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The "Land of ice and snow" is Iceland, where the band played in June, 1970. Robert Plant explained: "We weren't being pompous. We did come from the land of the ice and snow. We were guests of the Icelandic Government on a cultural mission. We were invited to play a concert in Reykjavik and the day before we arrived all the civil servants went on strike and the gig was going to be canceled. The university prepared a concert hall for us and it was phenomenal. The response from the kids was remarkable and we had a great time. 'Immigrant Song' was about that trip and it was the opening track on the album that was intended to be incredibly different."
One of the lyrics became part of Led Zeppelin lore. The line, "The hammer of the gods will drive our ships to new lands" got many of their fans referring to Zeppelin's sound as the "Hammer of the gods." The phrase was used by author Stephen Davis as the title of a book about the band.
Led Zeppelin meant for this song to be somewhat humorous. They weren't known as a funny band, so a lot of their fans took it quite seriously.
The hiss at the beginning is feedback from an echo unit. It was intentional.
Until the Zeppelin boxed set was released, "Hey, Hey What Can I Do" could be found only on the flip side of this single.
The single was mistakenly released in Japan with "Out On The Tiles" as the B-side rather than "Hey, Hey What Can I Do." That single is now a rare collectible.
One of the lyrics is "Valhalla I am coming." It refers to Norse Mythology. Valhalla is a hall in Asgard where the souls of fallen warriors are taken by the "Valkyries," which are spirits of war who carry up heroes who have been slain. Only heroes are taken to Valhalla, where they will wait for their certain doom. (thanks, Mike - Chicago, IL)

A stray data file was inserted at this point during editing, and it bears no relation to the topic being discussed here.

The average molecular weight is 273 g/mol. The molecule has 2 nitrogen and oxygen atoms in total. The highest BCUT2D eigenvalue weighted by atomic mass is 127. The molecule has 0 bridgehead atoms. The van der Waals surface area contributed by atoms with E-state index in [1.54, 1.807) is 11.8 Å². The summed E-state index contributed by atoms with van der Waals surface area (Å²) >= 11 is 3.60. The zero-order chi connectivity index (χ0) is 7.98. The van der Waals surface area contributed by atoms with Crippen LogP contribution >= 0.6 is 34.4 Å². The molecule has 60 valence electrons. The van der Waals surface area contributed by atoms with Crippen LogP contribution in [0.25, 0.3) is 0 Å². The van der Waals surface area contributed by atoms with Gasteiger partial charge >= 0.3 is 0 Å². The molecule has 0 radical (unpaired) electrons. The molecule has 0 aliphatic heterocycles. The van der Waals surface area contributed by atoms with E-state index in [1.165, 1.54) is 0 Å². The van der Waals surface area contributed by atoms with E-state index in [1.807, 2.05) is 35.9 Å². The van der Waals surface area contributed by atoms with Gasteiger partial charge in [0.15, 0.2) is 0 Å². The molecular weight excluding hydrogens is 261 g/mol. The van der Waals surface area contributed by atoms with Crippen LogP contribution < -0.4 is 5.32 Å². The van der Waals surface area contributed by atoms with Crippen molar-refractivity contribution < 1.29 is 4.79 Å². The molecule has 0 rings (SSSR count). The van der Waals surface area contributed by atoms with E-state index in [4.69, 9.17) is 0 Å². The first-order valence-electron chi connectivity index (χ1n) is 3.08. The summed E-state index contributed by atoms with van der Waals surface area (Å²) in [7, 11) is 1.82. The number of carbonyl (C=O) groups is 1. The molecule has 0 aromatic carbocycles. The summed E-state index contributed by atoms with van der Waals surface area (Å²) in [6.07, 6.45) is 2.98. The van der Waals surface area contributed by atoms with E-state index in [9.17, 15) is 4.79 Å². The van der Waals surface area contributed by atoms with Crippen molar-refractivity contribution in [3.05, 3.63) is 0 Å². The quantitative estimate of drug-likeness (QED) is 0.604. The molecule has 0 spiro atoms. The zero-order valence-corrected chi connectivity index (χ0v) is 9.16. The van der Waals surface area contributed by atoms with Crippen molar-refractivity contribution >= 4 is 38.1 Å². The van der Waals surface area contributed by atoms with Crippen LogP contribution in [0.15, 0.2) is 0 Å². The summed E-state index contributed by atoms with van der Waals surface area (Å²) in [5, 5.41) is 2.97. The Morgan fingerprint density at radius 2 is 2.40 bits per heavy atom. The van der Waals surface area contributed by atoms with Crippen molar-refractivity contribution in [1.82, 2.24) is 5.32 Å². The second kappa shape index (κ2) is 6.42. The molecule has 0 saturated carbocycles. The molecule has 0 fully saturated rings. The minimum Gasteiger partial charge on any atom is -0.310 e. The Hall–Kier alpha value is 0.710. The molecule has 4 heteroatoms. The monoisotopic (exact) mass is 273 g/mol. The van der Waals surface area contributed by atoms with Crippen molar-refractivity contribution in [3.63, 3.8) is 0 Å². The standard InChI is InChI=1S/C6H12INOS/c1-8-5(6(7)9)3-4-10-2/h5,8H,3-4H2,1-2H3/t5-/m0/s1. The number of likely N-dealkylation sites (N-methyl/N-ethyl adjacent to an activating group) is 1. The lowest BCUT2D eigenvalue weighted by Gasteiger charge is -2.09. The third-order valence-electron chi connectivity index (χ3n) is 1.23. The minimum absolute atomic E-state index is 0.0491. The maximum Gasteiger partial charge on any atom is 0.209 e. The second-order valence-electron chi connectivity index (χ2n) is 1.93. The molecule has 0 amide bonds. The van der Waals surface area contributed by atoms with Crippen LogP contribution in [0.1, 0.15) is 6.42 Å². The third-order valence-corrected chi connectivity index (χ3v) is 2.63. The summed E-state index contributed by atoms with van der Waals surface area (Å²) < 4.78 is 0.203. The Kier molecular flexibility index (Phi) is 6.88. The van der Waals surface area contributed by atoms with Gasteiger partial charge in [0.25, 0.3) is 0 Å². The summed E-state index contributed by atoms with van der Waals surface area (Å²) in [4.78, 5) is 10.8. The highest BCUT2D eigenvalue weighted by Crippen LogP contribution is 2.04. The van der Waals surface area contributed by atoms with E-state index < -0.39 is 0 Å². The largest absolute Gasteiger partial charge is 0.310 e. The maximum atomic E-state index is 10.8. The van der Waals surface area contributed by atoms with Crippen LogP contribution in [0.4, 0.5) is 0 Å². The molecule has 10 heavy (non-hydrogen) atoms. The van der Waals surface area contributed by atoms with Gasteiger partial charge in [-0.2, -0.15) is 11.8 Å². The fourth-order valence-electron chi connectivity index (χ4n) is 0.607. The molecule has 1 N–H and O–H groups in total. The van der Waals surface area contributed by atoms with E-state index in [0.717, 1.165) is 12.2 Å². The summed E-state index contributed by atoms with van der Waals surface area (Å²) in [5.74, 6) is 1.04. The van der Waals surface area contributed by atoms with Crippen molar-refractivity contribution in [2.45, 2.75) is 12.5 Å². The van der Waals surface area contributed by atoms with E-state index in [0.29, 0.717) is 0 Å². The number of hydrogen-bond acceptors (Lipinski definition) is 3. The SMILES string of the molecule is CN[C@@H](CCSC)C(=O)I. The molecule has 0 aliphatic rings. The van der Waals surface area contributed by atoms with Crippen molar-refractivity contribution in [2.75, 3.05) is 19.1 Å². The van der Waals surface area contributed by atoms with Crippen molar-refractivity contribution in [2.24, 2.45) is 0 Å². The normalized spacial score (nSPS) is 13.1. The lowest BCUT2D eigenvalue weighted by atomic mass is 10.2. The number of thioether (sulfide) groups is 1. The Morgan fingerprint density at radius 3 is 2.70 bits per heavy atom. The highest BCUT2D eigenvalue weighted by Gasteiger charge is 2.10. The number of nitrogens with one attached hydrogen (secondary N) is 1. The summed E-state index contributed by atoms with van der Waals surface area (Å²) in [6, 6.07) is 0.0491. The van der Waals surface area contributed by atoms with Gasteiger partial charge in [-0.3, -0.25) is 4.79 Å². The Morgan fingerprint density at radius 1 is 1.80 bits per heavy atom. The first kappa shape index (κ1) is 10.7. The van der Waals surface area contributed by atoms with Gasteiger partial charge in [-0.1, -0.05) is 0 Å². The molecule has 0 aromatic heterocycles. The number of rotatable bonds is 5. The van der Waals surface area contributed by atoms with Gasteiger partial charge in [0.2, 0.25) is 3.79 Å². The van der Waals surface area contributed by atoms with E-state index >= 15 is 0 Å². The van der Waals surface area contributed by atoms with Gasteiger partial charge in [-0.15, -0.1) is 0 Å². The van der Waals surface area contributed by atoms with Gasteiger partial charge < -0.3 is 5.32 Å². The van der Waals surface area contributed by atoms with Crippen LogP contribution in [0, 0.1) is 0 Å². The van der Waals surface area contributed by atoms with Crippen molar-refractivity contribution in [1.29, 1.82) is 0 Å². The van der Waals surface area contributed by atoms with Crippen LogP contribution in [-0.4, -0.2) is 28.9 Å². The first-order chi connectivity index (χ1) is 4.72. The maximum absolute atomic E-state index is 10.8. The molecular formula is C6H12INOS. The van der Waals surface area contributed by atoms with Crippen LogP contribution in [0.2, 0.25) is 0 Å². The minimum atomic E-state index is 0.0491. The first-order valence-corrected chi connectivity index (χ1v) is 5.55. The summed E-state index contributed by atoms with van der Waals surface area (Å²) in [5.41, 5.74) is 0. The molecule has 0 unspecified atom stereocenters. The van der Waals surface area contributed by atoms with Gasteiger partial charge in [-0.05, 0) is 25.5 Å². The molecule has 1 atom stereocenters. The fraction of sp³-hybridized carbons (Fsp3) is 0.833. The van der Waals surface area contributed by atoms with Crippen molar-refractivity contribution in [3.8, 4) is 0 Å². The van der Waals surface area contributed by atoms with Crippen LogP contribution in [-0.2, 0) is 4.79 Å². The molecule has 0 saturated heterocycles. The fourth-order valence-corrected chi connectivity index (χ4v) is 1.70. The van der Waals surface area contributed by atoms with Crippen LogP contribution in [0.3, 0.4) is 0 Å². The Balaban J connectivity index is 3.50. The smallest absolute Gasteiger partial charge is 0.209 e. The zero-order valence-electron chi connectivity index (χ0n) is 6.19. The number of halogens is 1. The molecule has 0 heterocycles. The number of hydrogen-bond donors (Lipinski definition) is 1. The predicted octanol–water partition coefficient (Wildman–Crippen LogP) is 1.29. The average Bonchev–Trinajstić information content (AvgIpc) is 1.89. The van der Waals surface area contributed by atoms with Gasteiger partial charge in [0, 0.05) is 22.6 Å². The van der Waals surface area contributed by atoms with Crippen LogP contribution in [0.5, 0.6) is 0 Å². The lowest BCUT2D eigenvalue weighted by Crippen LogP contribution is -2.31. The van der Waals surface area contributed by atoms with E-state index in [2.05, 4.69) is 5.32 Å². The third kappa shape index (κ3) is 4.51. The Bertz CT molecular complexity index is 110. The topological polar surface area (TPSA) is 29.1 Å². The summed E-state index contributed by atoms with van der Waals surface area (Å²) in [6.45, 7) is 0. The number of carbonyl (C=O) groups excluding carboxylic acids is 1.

To get permission to use this song in the movie School Of Rock, the star of the movie, Jack Black, videotaped himself singing in front of a huge crowd of people, begging for Led Zeppelin to let them use the song in the movie. They succeeded. (thanks, Gina - Reston, VA)
Led Zeppelin opened their live shows with this song from 1970-1972. (thanks, Adrian - Wilmington, DE)
This plays over the credits of the French TV show 50 Minutes Inside. (thanks, Bertrand - Paris, France)
Steven Tyler of Aerosmith
Tyler talks about his true love: songwriting. How he identifies the beauty in a melody and turns sorrow into art.
Susanna Hoffs - "Eternal Flame"
The Prince-penned "Manic Monday" was the first song The Bangles heard coming from a car radio, but "Eternal Flame" is closest to Susanna's heart, perhaps because she sang it in "various states of undress."